Adding Well-Being to the College Curriculum


By Mitchell Clute

Lots of young people head off to college to find themselves, transform their lives and explore the nature of consciousness—though usually these explorations happen in candlelit dorm rooms, not as part of the standard curriculum.

But at George Mason University, its Center for the Advancement of Well-Being takes these big questions about the meaning of life out of the shadows and into the classroom. The center’s vision is to broaden how people learn, deepen meaningful connections between individuals and within organizations, and ultimately help increase well-being, performance and success in all areas of life.

Starting with Students

Founded in 2009, the interdisciplinary teaching and research center aims to transform the lives of students and faculty and serve as a model of how a university can impact people in ways that reach far beyond academics.

“We define well-being as building a life of vitality, purpose, meaning and engagement,” says Penny Gilchrist, director of communications for the center. To that end, the center offers a wide-ranging array of programs and classes at GMU’s campus. At the core of this mission is the university’s minor in consciousness and transformation, which includes both academic research on the nature of consciousness and personal practices to deepen self-awareness and regulate stress.

“When you talk to students in this program, they just glow,” Gilchrist tells Calmful Living. “They really find that through the classes and related activities their lives have taken on a deeper purpose and meaning.”

The university also offers a Mindful Living “LLC”—a Living and Learning Community of students who share a residence-hall floor and work together to explore topics such as compassion, life purpose and self-awareness. “Not everyone in the LLC goes on to take our minor, but this mindfulness foundation helps many students go on to become leaders in every aspect of this university,” Gilchrist says.

Modeling Well-Being on Campus and Beyond

“Our university president recently issued a strategic plan that includes the goal of becoming a model well-being university where students, faculty and staff are thriving together,” says Nance Lucas, the center’s executive director. This goal has many components, including sponsored research on assessing well-being, academic courses for students, noncredited certificate programs for nonstudents, and a series of well-being practices—including meditation and yoga.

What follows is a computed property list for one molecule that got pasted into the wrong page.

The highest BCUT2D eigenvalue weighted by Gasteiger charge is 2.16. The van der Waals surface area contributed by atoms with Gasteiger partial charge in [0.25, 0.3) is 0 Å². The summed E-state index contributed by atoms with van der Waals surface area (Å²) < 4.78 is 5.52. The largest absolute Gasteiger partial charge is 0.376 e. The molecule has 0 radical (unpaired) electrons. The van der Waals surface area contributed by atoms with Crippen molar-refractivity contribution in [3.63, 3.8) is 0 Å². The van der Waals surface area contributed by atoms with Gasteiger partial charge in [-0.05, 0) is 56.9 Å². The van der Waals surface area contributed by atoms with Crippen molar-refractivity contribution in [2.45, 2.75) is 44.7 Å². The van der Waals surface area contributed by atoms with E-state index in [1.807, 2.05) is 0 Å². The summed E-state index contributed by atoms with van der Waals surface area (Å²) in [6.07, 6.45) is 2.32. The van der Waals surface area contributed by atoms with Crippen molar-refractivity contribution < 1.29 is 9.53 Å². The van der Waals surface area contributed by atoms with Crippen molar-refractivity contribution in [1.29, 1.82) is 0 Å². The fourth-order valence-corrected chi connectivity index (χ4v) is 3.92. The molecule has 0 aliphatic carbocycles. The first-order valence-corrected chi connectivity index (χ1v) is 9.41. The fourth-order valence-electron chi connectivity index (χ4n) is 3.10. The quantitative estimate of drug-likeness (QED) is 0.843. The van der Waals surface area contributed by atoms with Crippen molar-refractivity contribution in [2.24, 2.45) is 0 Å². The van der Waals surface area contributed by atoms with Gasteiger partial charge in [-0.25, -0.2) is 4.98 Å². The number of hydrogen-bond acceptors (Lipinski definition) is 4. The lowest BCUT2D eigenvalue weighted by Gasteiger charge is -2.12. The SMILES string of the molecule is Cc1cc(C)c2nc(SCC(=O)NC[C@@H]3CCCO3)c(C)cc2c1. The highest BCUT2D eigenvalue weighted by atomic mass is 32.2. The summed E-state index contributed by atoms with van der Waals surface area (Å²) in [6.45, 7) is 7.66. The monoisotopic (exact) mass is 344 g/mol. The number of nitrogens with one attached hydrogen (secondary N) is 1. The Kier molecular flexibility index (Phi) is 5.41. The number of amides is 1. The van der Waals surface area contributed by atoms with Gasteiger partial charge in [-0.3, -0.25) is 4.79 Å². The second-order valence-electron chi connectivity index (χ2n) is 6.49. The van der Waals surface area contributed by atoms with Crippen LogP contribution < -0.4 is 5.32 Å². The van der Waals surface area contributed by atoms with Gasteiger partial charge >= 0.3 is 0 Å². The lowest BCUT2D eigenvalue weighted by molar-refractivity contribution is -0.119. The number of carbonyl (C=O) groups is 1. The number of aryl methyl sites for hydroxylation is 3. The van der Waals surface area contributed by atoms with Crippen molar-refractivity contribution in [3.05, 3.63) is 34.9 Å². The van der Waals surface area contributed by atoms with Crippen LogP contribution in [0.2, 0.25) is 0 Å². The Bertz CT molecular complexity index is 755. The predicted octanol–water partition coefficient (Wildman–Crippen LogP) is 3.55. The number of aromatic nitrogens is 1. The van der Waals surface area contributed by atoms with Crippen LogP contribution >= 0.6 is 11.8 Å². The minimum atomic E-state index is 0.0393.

Among the student offerings is a program through the athletic department that teaches yoga to the school’s basketball teams. “The program is intended to help players increase their well-being through talk and yoga, and it seems to really help—especially for male athletes, because they haven’t done anything like this before,” Gilchrist relates.

The center is leading George Mason’s Well-Being University Initiative, bringing together staff and faculty for open-ended discussions around creating a more inclusive, collaborative and engaging community. “There’s a feeling of being part of a team,” says Gilchrist. “We focus on creating programs that will help Mason thrive together and positively impact global change.”

Tools for Future Success

The center has funded research on diverse subjects ranging from community-based peace-building efforts in Africa and Southeast Asia to how chemotherapy neuropathy symptoms can be addressed with reiki and meditation.

But the real focus is on teaching well-being strategies, such as mindfulness, to students in ways that not only transform their personal and academic lives but lead to a deeper engagement with an understanding of the larger world. The center’s website provides students with a host of resources, including links to podcasts on mindfulness and meditation, and assessments such as the Strengthsfinder 2.0 test, which helps students identify and support their talents.

“Research findings indicate that students who practice mindfulness activities tend to be more focused and engaged, while having a greater capacity to manage stress,” Lucas reports. “They develop resilience. When they go out into the world after graduation, they have the tools to lead happy lives.”

With so many institutions focused narrowly on specific skills and future employment, it’s refreshing to see a university make a big investment in something as basic and powerful as teaching tools for living a purposeful and holistic life.

Find out more about the George Mason Center for the Advancement of Well-Being.


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